Worker minor - Length, 5.5-6 mm. Body slender; head subrectangular, about as broad behind as in front, nearly one and a half times as long as broad, with straight posterior and lateral borders. Eyes large and prominent, situated at a distance less than their length from the posterior corner of the head. Clypeus carinate, its anterior border entire, subangularly produced in the middle. Antennae very slender, reaching nearly half their length beyond the posterior corners of the head. Thorax very long, narrow, and low, less compressed behind than in the major worker, in profile evenly rounded, highest in the middle, pronotum not marginate in front and on the sides, epinotum without distinct base and declivity, but merely continuing the gentle curve of the mesonotum. Petiole with its anterior surface more convex and its upper border more transverse than in the major worker. Gaster small and narrow. Sculpture much as in the major worker, but thorax more shinning and cheeks sparsely and feebly foveolate. Pilosity much more abundant than in the large worker. There are very sparse, erect hairs on the whole upper surface, including the petiole, and also on the gula. The head is covered with sparse and rather long yellowish pubescence. Head and thorax brown, peiole and gaster black; scape and legs, except the tarsi, yellow, the latter and the anterior half of the head pale-brown.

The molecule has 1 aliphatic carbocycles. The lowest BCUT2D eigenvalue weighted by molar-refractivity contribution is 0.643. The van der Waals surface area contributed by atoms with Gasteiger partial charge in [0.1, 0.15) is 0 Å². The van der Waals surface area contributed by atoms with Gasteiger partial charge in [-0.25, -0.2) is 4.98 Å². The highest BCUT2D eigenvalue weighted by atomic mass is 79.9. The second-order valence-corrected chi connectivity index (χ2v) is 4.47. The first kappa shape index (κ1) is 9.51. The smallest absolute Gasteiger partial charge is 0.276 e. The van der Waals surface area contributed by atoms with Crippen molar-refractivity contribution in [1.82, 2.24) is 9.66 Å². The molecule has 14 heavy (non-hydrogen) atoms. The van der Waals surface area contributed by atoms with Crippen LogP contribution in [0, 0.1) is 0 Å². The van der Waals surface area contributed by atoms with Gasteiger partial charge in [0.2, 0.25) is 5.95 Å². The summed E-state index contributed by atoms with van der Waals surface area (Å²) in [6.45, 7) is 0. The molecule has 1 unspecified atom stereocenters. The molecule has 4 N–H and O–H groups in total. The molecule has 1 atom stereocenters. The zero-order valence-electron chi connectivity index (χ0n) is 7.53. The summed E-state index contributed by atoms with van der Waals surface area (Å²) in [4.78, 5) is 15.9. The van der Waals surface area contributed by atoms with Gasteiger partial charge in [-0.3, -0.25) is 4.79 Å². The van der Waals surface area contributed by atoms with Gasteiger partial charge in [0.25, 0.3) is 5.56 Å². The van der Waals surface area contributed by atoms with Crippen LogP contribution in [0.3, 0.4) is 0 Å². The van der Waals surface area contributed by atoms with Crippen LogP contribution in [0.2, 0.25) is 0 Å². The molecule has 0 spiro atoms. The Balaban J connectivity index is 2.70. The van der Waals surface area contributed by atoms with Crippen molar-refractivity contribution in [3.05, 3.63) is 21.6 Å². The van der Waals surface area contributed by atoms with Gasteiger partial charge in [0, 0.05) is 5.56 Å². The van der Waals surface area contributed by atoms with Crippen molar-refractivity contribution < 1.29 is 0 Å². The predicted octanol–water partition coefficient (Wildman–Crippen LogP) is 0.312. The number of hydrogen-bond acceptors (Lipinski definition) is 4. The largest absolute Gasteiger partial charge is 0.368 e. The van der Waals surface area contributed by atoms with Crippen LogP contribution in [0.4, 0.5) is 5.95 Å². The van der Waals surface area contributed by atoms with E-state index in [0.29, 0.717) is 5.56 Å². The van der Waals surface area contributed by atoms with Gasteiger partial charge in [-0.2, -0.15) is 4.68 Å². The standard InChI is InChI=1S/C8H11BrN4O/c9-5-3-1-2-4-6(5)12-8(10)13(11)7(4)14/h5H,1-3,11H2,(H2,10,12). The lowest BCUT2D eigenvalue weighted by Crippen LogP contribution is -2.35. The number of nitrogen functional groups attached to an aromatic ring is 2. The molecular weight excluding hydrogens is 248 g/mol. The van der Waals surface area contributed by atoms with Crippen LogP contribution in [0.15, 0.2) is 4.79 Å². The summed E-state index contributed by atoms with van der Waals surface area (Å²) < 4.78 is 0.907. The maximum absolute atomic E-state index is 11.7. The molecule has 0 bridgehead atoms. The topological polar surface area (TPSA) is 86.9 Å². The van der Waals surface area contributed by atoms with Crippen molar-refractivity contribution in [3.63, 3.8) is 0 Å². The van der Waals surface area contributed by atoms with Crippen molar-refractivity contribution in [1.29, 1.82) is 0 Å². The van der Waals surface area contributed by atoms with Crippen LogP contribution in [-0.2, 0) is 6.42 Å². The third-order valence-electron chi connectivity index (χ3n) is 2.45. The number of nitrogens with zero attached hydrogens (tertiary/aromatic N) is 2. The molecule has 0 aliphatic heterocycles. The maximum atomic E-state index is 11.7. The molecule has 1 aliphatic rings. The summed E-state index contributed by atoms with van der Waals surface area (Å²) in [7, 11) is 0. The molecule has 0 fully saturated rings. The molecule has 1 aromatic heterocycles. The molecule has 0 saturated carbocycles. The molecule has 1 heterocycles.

Described from a single major and three minor workers from the Everard Ranges. As all of these specimens were glued on the same card it would seem that they must have been taken from the same nest. The major and minor workers, however, differ in so many important particulars as to suggest some doubt as to their being co-specific. This species is very closely related to C. (Myrmogonia) michaelseni, Forel, from the South-western Australia, judging from Forel's description, but differs in so many details of structure, sculpture, and color that I have felt constrained to describe it as new. It is more easily distinguished from the other Australian species of the subgenus Myrmogonia: evae, Forel; oetkeri, Forel; adami, Forel; lownei, Forel; gibbinotus, Forel; and rubiginosus, Mayr.


  • Bolton, B. 1995b. A new general catalogue of the ants of the world. Cambridge, Mass.: Harvard University Press, 504 pp. (page 97, catalogue)
  • Emery, C. 1925d. Hymenoptera. Fam. Formicidae. Subfam. Formicinae. Genera Insectorum 183: 1-302 (page 111, combination in C. (Myrmophyma))
  • Santschi, F. 1928e. Nouvelles fourmis d'Australie. Bull. Soc. Vaudoise Sci. Nat. 56: 465-483 (page 483, combination in C. (Thlipsepinotus))
  • Wheeler, W. M. 1915h. Hymenoptera. [In "Scientific notes on an expedition into the north-western regions of South Australia".]. Trans. R. Soc. S. Aust. 39: 805-823 (page 815, pl. 66, figs. 5, 6 soldier, worker described)

References based on Global Ant Biodiversity Informatics

  • Taylor R. W. 1987. A checklist of the ants of Australia, New Caledonia and New Zealand (Hymenoptera: Formicidae). CSIRO (Commonwealth Scientific and Industrial Research Organization) Division of Entomology Report 41: 1-92.